Feelancing is either a feast or a famine. Right?
Wrong. Although this is a common belief, it’s not that hard to break out of the feast-or-famine cycle.
You don’t need to have been in business for years to achieve a more reliable freelancing income stream. You just need to focus on three key components: cashflow, project sourcing, and retainer structures.
If the mention of those words made your brain switch off, then I have bad news for you: you may not be able to avoid the feast-and-famine freelancing hamster wheel. Establishing a reliable and ongoing income does take some conscious effort.
The good news? You don’t need to be a born business mogul to make it happen. All you need to do is be conscious of these goals, and ensure that your approach to building your business actually supports them.
At heart, the feast-or-famine cycle is a cashflow issue: if you had a more regular cashflow, or an ongoing cashflow, you’d always have enough money to live.
So the first step towards getting out of the rut is to get a handle on your spending, and your cashflow. Don’t worry: you don’t need to be an accountant to get this train on the rails (although if you struggle with this stuff, an hour spent with a good accountant would probably be invaluable).
In practice, getting a handle on your cashflow means:
- knowing what you need to make each week and month to cover your expenses
- doing everything you can to establish a solid savings buffer so that the end of a project doesn’t bankrupt you immediately
- keeping an eye on spending and income, to make sure that things are running smoothly: you’re getting sufficient money in the door to cover your costs.
Schedule an hour in the next week to work out what your expenditures are, and what your income for this month looks like. Plan a savings strategy; also, schedule a regular time to review expenditures and pending and outstanding invoices. A half-hour a week might be all you need.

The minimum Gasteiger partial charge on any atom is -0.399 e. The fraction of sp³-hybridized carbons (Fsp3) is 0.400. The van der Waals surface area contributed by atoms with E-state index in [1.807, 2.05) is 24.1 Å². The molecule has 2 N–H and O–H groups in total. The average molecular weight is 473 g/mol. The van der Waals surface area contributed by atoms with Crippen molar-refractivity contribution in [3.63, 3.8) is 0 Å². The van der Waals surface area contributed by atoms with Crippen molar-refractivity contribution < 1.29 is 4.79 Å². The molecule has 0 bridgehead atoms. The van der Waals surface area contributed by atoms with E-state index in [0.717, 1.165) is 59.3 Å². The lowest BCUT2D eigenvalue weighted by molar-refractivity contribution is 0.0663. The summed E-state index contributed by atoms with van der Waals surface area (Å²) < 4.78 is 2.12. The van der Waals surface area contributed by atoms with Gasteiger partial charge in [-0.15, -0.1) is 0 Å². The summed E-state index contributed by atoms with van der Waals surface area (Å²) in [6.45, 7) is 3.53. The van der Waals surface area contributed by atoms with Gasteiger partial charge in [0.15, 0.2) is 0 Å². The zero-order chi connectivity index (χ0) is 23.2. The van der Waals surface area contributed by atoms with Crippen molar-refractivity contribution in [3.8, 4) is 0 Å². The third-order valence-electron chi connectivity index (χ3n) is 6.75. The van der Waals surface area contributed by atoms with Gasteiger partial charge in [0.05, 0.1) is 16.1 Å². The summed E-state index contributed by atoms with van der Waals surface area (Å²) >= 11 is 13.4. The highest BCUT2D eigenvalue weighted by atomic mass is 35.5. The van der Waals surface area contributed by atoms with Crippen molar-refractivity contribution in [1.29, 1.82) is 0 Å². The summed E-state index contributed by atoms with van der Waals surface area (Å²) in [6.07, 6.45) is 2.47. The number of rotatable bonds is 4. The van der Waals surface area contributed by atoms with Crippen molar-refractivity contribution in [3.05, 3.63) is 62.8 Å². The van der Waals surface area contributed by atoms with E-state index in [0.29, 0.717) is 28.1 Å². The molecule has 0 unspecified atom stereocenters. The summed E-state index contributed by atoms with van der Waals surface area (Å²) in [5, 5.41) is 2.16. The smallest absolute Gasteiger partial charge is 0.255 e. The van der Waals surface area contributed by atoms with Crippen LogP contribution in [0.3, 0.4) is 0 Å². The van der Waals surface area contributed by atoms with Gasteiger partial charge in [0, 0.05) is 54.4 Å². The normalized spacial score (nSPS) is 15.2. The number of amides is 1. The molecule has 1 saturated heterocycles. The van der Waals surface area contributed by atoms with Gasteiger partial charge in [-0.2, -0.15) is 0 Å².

Next, look at your approach to project sourcing. The feast-or-famine cycle usually arises when you land a project, then need to dedicate all your time to getting it finished by the deadline.
This is a scheduling issue. If you can build time into your weekly schedule for sourcing work, and agree to client deliverables on the basis that you don’t have 40 hours a week to dedicate to their projects, you’ll be better able to smooth out the workflow peaks and troughs.
You might drop this time into your schedule in a couple of blocks each week, or you might allow an hour or so out of each day to source new jobs. Setting this time aside is also a good reminder that you need to make sourcing work a priority. If you get to Thursday and find you’ve only used half of the weekly time allocation for finding new jobs, you’ll know you need to focus on that over the next couple of days.
It’s not exactly a newsflash that having clients on retainer is a good way to smooth out the feast-and-famine cycle. A retainer means you can count on a certain amount of work—and income—each week or month. It gives you some stability.
There are two ways you can go about finding retainer arrangements.
The first is to work out a retainer-based offering. To do this, you look at your skills and expertise, and find a way to commoditize them into a package that requires ongoing work to deliver growing value.
The second is to find a client, or clients, who need ongoing services, and put together a retainer package to suit them.
I’ve found the second approach more successful. It’s one thing to look at what you can offer, and conjure a package that reflects the best value you can deliver over time. It’s another to find a need first, and build a specific package from there. When I did this, I found that the package I put together was not one I’d have come up with on my own, for a researched “client type”. It was specifically targeted to the needs of one client, and sold on that basis.
You don’t need numerous clients to make retainers work—you can smooth out the feasts and famines with just one retainer client if you do it right.
How did you do it?
These are the three ways I’ve broken the feast-and-famine cycle of freelancing. But how did you do it? Share your advice with us in the comments.
Georgina has more than fifteen years' experience writing and editing for web, print and voice. With a background in marketing and a passion for words, the time Georgina spent with companies like Sausage Software and sitepoint.com cemented her lasting interest in the media, persuasion, and communications culture.
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